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IMAGE: C.A. Thayer

The C.A. Thayer is a three-masted, 156-foot schooner built in 1895 in Fairhaven, California. The ship is docked at Hyde Street Pier with San Francisco Bay in the background. Only the front sail is mounted and the hull is primarily black with a red stripe at the bottom. 

Source: National Park Service / Tim Campbell and Steve Danford

Text: This schooner is representative of hundreds that sailed the Pacific Coast. In Puget Sound ports eight-man crews piled the deck high with Douglas fir, the raw material for California’s cities in the early nineteen hundreds. Thayer later carried small boats and fishing crews to Alaska for salmon and cod.

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IMAGE: Eppleton Hall

The Eppleton Hall, a 100.5-foot steel tug boat was built in 1914 in South Shields, England. The boat is docked at Hyde Street Pier with the Ferry Eureka and the ship Balclutha shown behind.  From top to bottom in stripes of various widths, the smokestack is painted black, blue and white and the hull is painted black, white, green and grey. 

Source: National Park Service / Tim Campbell and Steve Danford

Text: This sturdy little tugboat from England crossed the Atlantic under its own power in 1969. “Eppie” recalls the earliest days of steam navigation on the bay.

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IMAGE: Eureka

The Eureka is a 299.5-foot side-wheel ferry originally built in 1890 as the Ukiah in Tiburon, California and refitted in 1922 as the Eureka. The Eureka is shown docked at Hyde Street Pier with the Hyde Street Pier sign to the left. The ferry is painted white on the top two-thirds and black the lower third. Its smokestack is to the rear of the ship.

Source: National Park Service / Tim Campbell and Steve Danford  

Text: Originally built to ferry trains across the bay, this vessel was rebuilt in 1922 to serve passengers and automobiles. Don’t miss the classic autos and trucks displayed on the lower deck.

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IMAGE: Hercules

The 139-foot steam-powered tug boat Hercules was built in 1907 in Camden, New Jersey. The ship is shown docked at Hyde Street Pier. The structure above the hull is painted red with white trim. The hull is black with a thin yellow strip close to the top.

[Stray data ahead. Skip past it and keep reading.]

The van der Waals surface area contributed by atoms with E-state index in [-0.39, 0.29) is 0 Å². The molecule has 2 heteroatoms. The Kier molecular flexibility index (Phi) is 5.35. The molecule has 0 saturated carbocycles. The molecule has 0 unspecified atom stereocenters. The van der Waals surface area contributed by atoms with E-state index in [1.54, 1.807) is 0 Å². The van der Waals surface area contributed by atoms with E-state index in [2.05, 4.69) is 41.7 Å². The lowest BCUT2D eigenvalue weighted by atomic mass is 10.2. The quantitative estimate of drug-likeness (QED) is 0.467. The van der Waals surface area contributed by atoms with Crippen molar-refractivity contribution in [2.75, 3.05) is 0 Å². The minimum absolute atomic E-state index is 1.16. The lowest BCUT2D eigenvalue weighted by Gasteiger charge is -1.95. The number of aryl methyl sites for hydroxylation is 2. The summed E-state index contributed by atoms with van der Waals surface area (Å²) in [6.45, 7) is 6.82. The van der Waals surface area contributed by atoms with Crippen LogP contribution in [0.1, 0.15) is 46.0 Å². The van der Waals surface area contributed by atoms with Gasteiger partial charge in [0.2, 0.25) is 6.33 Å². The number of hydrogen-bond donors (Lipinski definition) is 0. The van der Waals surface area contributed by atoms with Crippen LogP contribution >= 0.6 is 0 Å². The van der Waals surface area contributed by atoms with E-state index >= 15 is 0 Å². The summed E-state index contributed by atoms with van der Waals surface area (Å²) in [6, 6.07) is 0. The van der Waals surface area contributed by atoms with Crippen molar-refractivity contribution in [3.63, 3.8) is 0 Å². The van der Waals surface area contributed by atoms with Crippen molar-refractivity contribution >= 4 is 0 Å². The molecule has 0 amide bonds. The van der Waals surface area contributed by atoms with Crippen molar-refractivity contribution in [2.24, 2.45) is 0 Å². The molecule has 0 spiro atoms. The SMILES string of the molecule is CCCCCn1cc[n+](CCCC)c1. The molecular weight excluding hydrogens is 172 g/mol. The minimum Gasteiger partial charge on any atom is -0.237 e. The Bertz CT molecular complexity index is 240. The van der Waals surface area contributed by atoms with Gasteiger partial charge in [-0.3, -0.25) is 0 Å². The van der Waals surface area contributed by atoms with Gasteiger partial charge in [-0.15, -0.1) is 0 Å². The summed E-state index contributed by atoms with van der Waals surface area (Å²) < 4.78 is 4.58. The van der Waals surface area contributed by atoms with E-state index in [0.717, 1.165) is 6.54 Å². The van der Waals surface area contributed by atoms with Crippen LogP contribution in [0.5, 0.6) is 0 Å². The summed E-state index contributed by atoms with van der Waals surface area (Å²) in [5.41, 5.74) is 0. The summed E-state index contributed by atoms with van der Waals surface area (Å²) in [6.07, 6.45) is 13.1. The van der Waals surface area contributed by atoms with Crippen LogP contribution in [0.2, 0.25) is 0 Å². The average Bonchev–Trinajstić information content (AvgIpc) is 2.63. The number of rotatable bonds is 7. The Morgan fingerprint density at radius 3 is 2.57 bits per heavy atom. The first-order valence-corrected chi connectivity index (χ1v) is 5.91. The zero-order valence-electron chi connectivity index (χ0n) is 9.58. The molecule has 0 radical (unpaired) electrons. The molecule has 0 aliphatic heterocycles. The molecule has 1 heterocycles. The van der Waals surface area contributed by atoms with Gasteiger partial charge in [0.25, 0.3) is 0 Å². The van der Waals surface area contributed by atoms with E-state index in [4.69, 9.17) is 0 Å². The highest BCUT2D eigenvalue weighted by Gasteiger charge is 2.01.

Source: National Park Service / Tim Campbell and Steve Danford

Text: Imagine a slow trip down the coast, towing a huge log raft and fishing off the stern for your dinner. This workhorse towed big ships out to sea, pushed railroad car barges across the bay, and towed huge lock structures to build the Panama Canal.

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IMAGE: Small Craft

Some of the park's small craft are moored on the east side of Hyde Street Pier with Municipal Pier and San Francisco Bay in the background. A classic wooden boat is in the foreground. 

Source: National Park Service / Tim Campbell and Steve Danford

Text: The park’s boat shop restores these often unheralded, everyday craft used for work and pleasure on the bay: feluccas, Montereys, and yachts.

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IMAGE and TEXT: Research and Collections

Photo: A visitor is seated at a table with an open box and papers in the reading room in the park's Research Center.  Behind her are book stacks. A framed stained glass window of a ship at sea with an orange sky behind it hangs from the ceiling. A ship's flag from the ship Marioneth hangs against the back wall of the second floor behind an open staircase.

Source: National Park Service / Tim Campbell and Steve Danford

Text: Artifacts, scrapbooks, sailors’ crafts, and shipboard machinery—all tell stories about the men and women who created and used them. Read a sailor’s personal journal. Listen to sea chanteys (songs), or an oral history describing a 1906 voyage on the park’s lumber schooner C.A. Thayer.

If you are interested in maritime history, the park’s museum collection and Maritime Research Center are the nation’s premier resource for understanding the maritime heritage of the Pacific Coast.

The park’s extensive collection of artifacts, books, oral histories, photographs, vessel plans, documents, and other archival materials is located in Building E at Fort Mason Center and is available to the public. The research center is open by appointment 1 pm to 4 pm Monday through Friday. Call 415-561-7030 to schedule an appointment. For more information visit www.nps.gov/safr/learn/historyculture/collections.htm.

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IMAGE: Fishing Crew

A salmon fishing crew of 19 stand and sit close together aboard the deck of the Star of Alaska in the nineteen tewnties in this historic black and white photo. Rough seas are in the background below them. 

Source: National Park Service / Tim Campbell and Steve Danford

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IMAGE: Steamship Brochure